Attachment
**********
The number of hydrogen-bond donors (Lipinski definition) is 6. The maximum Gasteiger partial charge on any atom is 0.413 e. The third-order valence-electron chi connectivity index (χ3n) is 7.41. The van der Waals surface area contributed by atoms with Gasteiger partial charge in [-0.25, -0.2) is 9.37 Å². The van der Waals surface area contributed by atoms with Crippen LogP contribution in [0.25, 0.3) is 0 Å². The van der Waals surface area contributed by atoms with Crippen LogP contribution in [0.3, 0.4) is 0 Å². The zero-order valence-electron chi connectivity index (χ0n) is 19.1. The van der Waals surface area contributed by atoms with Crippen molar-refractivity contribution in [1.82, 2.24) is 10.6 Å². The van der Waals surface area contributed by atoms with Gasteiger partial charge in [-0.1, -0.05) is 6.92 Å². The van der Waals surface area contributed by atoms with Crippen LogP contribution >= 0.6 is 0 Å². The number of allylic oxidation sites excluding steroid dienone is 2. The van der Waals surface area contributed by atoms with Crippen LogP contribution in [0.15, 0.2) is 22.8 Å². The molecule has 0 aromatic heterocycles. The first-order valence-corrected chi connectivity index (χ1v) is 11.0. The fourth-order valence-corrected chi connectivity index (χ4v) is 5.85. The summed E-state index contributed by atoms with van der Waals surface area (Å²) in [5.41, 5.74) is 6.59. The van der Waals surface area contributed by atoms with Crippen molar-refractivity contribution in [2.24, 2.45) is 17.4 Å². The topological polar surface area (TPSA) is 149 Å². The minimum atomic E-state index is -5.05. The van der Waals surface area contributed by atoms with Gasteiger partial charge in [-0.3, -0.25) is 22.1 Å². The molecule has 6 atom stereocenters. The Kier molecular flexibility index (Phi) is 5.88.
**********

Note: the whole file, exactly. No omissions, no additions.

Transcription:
The number of hydrogen-bond donors (Lipinski definition) is 6. The maximum Gasteiger partial charge on any atom is 0.413 e. The third-order valence-electron chi connectivity index (χ3n) is 7.41. The van der Waals surface area contributed by atoms with Gasteiger partial charge in [-0.25, -0.2) is 9.37 Å². The van der Waals surface area contributed by atoms with Crippen LogP contribution in [0.25, 0.3) is 0 Å². The van der Waals surface area contributed by atoms with Crippen LogP contribution in [0.3, 0.4) is 0 Å². The zero-order valence-electron chi connectivity index (χ0n) is 19.1. The van der Waals surface area contributed by atoms with Crippen molar-refractivity contribution in [1.82, 2.24) is 10.6 Å². The van der Waals surface area contributed by atoms with Gasteiger partial charge in [-0.1, -0.05) is 6.92 Å². The van der Waals surface area contributed by atoms with Crippen LogP contribution >= 0.6 is 0 Å². The number of allylic oxidation sites excluding steroid dienone is 2. The van der Waals surface area contributed by atoms with Crippen LogP contribution in [0.15, 0.2) is 22.8 Å². The molecule has 0 aromatic heterocycles. The first-order valence-corrected chi connectivity index (χ1v) is 11.0. The fourth-order valence-corrected chi connectivity index (χ4v) is 5.85. The summed E-state index contributed by atoms with van der Waals surface area (Å²) in [5.41, 5.74) is 6.59. The van der Waals surface area contributed by atoms with Crippen molar-refractivity contribution in [2.24, 2.45) is 17.4 Å². The topological polar surface area (TPSA) is 149 Å². The minimum atomic E-state index is -5.05. The van der Waals surface area contributed by atoms with Gasteiger partial charge in [-0.3, -0.25) is 22.1 Å². The molecule has 6 atom stereocenters. The Kier molecular flexibility index (Phi) is 5.88.